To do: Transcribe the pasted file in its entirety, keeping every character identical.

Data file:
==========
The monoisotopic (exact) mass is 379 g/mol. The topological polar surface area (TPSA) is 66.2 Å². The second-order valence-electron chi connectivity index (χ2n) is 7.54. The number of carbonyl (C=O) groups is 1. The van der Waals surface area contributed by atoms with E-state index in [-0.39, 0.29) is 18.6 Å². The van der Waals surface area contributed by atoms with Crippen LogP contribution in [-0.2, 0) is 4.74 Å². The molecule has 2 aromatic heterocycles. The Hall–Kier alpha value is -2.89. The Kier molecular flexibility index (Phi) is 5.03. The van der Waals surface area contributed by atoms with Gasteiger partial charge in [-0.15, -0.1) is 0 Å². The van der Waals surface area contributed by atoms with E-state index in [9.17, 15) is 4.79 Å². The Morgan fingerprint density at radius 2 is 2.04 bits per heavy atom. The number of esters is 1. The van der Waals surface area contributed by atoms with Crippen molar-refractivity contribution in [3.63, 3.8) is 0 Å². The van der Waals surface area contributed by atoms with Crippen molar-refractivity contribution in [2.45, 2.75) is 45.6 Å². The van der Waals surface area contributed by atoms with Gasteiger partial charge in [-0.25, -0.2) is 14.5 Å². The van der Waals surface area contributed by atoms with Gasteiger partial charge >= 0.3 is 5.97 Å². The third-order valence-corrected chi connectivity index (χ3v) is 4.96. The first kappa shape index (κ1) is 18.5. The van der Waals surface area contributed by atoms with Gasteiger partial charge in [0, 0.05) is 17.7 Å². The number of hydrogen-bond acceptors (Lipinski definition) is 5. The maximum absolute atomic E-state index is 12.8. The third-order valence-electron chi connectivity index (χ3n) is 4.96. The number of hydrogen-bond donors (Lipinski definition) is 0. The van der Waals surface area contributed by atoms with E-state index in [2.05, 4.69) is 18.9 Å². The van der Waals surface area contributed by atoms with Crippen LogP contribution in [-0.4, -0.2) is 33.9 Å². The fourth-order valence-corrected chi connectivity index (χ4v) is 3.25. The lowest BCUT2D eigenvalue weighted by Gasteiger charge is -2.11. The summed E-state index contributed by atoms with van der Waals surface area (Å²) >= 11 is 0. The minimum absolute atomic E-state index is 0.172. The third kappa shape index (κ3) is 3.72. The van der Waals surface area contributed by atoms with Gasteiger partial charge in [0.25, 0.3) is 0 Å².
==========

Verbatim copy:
The monoisotopic (exact) mass is 379 g/mol. The topological polar surface area (TPSA) is 66.2 Å². The second-order valence-electron chi connectivity index (χ2n) is 7.54. The number of carbonyl (C=O) groups is 1. The van der Waals surface area contributed by atoms with E-state index in [-0.39, 0.29) is 18.6 Å². The van der Waals surface area contributed by atoms with Crippen LogP contribution in [-0.2, 0) is 4.74 Å². The molecule has 2 aromatic heterocycles. The Hall–Kier alpha value is -2.89. The Kier molecular flexibility index (Phi) is 5.03. The van der Waals surface area contributed by atoms with Gasteiger partial charge in [-0.15, -0.1) is 0 Å². The van der Waals surface area contributed by atoms with E-state index in [9.17, 15) is 4.79 Å². The Morgan fingerprint density at radius 2 is 2.04 bits per heavy atom. The number of esters is 1. The van der Waals surface area contributed by atoms with Crippen molar-refractivity contribution in [3.63, 3.8) is 0 Å². The van der Waals surface area contributed by atoms with Crippen molar-refractivity contribution in [2.45, 2.75) is 45.6 Å². The van der Waals surface area contributed by atoms with Gasteiger partial charge in [-0.25, -0.2) is 14.5 Å². The van der Waals surface area contributed by atoms with Gasteiger partial charge >= 0.3 is 5.97 Å². The third-order valence-corrected chi connectivity index (χ3v) is 4.96. The first kappa shape index (κ1) is 18.5. The van der Waals surface area contributed by atoms with Gasteiger partial charge in [0, 0.05) is 17.7 Å². The number of hydrogen-bond acceptors (Lipinski definition) is 5. The maximum absolute atomic E-state index is 12.8. The third-order valence-electron chi connectivity index (χ3n) is 4.96. The number of hydrogen-bond donors (Lipinski definition) is 0. The van der Waals surface area contributed by atoms with E-state index in [2.05, 4.69) is 18.9 Å². The van der Waals surface area contributed by atoms with Crippen LogP contribution in [-0.4, -0.2) is 33.9 Å². The fourth-order valence-corrected chi connectivity index (χ4v) is 3.25. The lowest BCUT2D eigenvalue weighted by Gasteiger charge is -2.11. The summed E-state index contributed by atoms with van der Waals surface area (Å²) >= 11 is 0. The minimum absolute atomic E-state index is 0.172. The third kappa shape index (κ3) is 3.72. The van der Waals surface area contributed by atoms with Gasteiger partial charge in [0.25, 0.3) is 0 Å².